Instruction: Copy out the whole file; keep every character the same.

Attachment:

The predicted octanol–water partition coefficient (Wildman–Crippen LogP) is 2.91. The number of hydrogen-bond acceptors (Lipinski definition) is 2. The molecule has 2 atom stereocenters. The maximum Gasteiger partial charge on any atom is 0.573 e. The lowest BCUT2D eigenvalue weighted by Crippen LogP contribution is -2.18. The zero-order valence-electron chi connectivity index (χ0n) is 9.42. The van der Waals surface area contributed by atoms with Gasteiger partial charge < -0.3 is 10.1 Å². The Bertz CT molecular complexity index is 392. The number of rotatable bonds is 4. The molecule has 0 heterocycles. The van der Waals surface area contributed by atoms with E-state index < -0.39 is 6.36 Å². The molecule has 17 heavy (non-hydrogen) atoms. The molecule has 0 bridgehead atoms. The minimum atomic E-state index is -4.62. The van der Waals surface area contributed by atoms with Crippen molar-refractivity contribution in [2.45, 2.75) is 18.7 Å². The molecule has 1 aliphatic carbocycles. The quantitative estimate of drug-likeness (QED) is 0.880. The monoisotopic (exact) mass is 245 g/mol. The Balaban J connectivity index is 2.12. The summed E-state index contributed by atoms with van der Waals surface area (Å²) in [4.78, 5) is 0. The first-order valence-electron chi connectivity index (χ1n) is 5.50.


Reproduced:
The predicted octanol–water partition coefficient (Wildman–Crippen LogP) is 2.91. The number of hydrogen-bond acceptors (Lipinski definition) is 2. The molecule has 2 atom stereocenters. The maximum Gasteiger partial charge on any atom is 0.573 e. The lowest BCUT2D eigenvalue weighted by Crippen LogP contribution is -2.18. The zero-order valence-electron chi connectivity index (χ0n) is 9.42. The van der Waals surface area contributed by atoms with Gasteiger partial charge < -0.3 is 10.1 Å². The Bertz CT molecular complexity index is 392. The number of rotatable bonds is 4. The molecule has 0 heterocycles. The van der Waals surface area contributed by atoms with E-state index < -0.39 is 6.36 Å². The molecule has 17 heavy (non-hydrogen) atoms. The molecule has 0 bridgehead atoms. The minimum atomic E-state index is -4.62. The van der Waals surface area contributed by atoms with Crippen molar-refractivity contribution in [2.45, 2.75) is 18.7 Å². The molecule has 1 aliphatic carbocycles. The quantitative estimate of drug-likeness (QED) is 0.880. The monoisotopic (exact) mass is 245 g/mol. The Balaban J connectivity index is 2.12. The summed E-state index contributed by atoms with van der Waals surface area (Å²) in [4.78, 5) is 0. The first-order valence-electron chi connectivity index (χ1n) is 5.50.